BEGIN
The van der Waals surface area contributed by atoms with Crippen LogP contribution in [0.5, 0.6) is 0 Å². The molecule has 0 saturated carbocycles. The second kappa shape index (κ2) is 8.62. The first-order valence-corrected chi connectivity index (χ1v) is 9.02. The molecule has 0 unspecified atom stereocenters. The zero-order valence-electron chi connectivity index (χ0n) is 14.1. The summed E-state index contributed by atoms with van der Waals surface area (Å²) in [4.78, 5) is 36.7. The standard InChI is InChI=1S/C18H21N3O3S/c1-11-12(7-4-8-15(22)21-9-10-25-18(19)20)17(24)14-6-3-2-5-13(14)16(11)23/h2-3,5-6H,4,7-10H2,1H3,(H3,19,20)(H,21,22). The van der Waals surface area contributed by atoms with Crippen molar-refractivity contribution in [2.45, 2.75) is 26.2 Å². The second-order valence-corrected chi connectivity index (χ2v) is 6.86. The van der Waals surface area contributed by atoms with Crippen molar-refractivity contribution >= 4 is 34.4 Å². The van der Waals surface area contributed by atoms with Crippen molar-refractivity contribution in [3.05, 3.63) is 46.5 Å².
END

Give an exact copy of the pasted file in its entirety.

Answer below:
The van der Waals surface area contributed by atoms with Crippen LogP contribution in [0.5, 0.6) is 0 Å². The molecule has 0 saturated carbocycles. The second kappa shape index (κ2) is 8.62. The first-order valence-corrected chi connectivity index (χ1v) is 9.02. The molecule has 0 unspecified atom stereocenters. The zero-order valence-electron chi connectivity index (χ0n) is 14.1. The summed E-state index contributed by atoms with van der Waals surface area (Å²) in [4.78, 5) is 36.7. The standard InChI is InChI=1S/C18H21N3O3S/c1-11-12(7-4-8-15(22)21-9-10-25-18(19)20)17(24)14-6-3-2-5-13(14)16(11)23/h2-3,5-6H,4,7-10H2,1H3,(H3,19,20)(H,21,22). The van der Waals surface area contributed by atoms with Crippen molar-refractivity contribution in [2.45, 2.75) is 26.2 Å². The second-order valence-corrected chi connectivity index (χ2v) is 6.86. The van der Waals surface area contributed by atoms with Crippen molar-refractivity contribution >= 4 is 34.4 Å². The van der Waals surface area contributed by atoms with Crippen molar-refractivity contribution in [3.05, 3.63) is 46.5 Å².